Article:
Surviving snow days with a toddler

Thursday, February 9, 2017 – Snowmageddon in the New England area!Β 

Update: Things got in the way (namely my toddler and a terrible cold) so it’s now Sunday, February 12. Believe me or not, it’s still snowing outside and more to come tomorrow! Welcome to New England!Β 

Living in the New England area means having an unpredictable winter season. It’s only the beginning of February and we have had 8 snow days with today bringing the heaviest snow so far. Before having kids, snow days means a day of sleeping in and Netflix marathon. But since we are a minimum-screen-time family, I have to be extra creative to get through a (super windy and cold) snow day. Below are some of our favorite activities on a snowy day:Β 

Painting the snow:Β 

 

The set up is super easy: grab a bin, covered it with some snow, prepare a few cups of water + food coloring (or liquid watercolor for a more vibrant result) and brushes, and let your child make her/his design on the snow. I started doing this when Alia was 18 months old and it never gets old.Β 

Sensory bin:Β 

 

I wish I had taken more pictures of our snow sensory bins. But I basically fill up a bin with snow, add animal figurines that live in a cold environment and blocks for her to play with (left picture). You could also simple add some tools such as a spoon, measuring cups, molding tools for your child to create things using snow.Β 

Make a snowman inside:

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Gifts for your toddler 18 mo and 2.5 year old

Thanksgiving Day is next week and this means Black Friday ads are out! Many of you have probably started making a list of β€œwhat should we get for the kids?” so I thought I’d share a list of things that may be good for your toddler, who is becoming more adventurous, independent, talkative, and imaginative – it’s fun to watch their world expand πŸ˜€

If you’re looking for gifts for children age 12-18 months old, click here

Art supplies: 

There are so many independent activities and guided projects that you can with your toddler. Stock up on art supplies. Crayola often has some great deals on Zulily and Amazon (up to 60% off). Michaels has buy one get one off sales or use their store coupons to score some great art supplies. Here are what get used the most in our house:

  • washable kids paint, washable markers (pip squeaks markers from Crayola are small enough for toddlers to open and close the lids by themselves), colored pencils, crayons (the triangular crayons are good for toddlers to practice pencil grip), water color paint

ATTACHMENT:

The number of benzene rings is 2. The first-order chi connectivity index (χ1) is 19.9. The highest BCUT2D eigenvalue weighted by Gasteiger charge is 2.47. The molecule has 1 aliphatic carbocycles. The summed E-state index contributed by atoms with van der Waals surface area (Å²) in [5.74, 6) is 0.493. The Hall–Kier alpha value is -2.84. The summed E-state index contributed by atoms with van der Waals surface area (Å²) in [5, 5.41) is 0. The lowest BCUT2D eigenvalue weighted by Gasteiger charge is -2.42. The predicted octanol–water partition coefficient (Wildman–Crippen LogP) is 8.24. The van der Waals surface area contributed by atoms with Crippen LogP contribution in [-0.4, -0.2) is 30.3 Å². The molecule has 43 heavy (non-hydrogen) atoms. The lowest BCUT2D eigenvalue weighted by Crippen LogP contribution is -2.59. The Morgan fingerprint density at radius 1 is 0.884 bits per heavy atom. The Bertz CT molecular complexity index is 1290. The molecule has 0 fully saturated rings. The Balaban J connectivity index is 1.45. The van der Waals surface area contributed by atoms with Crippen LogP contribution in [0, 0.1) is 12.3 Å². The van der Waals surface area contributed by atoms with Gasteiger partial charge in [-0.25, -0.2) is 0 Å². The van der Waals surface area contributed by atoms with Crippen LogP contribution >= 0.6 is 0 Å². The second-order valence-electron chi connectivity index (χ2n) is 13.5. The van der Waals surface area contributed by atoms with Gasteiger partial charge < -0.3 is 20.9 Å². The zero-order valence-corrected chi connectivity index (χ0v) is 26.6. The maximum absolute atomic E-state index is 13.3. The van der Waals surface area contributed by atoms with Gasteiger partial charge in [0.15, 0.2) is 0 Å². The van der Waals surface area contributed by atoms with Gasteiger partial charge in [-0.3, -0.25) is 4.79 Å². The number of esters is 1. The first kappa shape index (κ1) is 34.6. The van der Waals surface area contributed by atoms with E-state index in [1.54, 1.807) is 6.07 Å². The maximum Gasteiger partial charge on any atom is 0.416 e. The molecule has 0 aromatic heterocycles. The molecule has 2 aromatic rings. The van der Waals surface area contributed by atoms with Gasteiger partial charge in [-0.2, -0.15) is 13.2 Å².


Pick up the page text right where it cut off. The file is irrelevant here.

• smock
  • no-spill cups and brushes  as seen on the pics above (they contain the mess when you do painting)
  • construction papers
  • glue (we mainly use Elmer’s glue)
  • art easel and the rolled paper (preferably an easel that is height adjustable and foldable).

Fine motor skills, sensorial work, language development:

Many of the toys used to enhance her fine motor skills, senses, and language skills were bought when she turned 1 (see this post for more details). As she gets older, we have elaborated on how we use the materials. We began focusing on names and attributes of colors, shapes, sizes, emotions, animals and their features, etc. For instance, now when Alia plays with this peg board from Haba, she makes patterns or we take turns calling out on different colored pegs to put on the board. She now uses a pair of tongs to sort the pretend fruits (sorting material from Learning Resources). And we have used stickers in a more deliberate way like matching numbers.

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Learn through Play with Alia 12-18 months old

As of last week, Alia is 26 months. So clearly this post is hhmmmm… a year late :p #sorry But here we go, a recap of what we did a year ago.Β 

As a start, I thought I’d share some pictures from her first birthday. My parents came to visit for 2 weeks to join the celebration. We then traveled to Illinois to visit my mom’s host family, and Alia had another birthday celebration there #luckygirl.Β 

ManyΒ things happened after she turned 1. She took her first steps at 13.5 months old, began self-feeding and drinking from a regular adult cup (instead of dumping the entire content on her head :p), learned names of animals and their sounds, and asked us to sing the same song (5 Little Ducks in repeat till bedtime – I’ve avoided that song ever since :p) and read the same three books despite having a million children’s books at home.Β 

So in between nap time and meals, the following things happened (the age refers to when Alia started doing the activities; yours may be different #followthechild):Β 

Practical life skillsΒ (starting at 12 months old)Β 

When I was done with grad school and teaching, I had more time to read up on parenting methods. That’s when I discovered Montessori and decided to incorporate the philosophy and method in our household. One of the elements in the Montessori curriculum is practical life (more of it, click here and here) such as setting the table for meals, pouring own’s drink, and putting on your own clothes. All is done to instill independence in a child.

Click on the images to see the details: Image 1: getting her own outfit (I added a curtain rod to an old bookcase to make her dresser), 2:Β washing hands and brushing her teeth using a stool, 3: transferring items using a spoon, 4: wiping any spills, 5: another transfer activity using water beads on a lightbox, 6-7: putting on a jacket using the famous flip coat method.

Arts and Crafts (starting at 10 months old)Β  Continue reading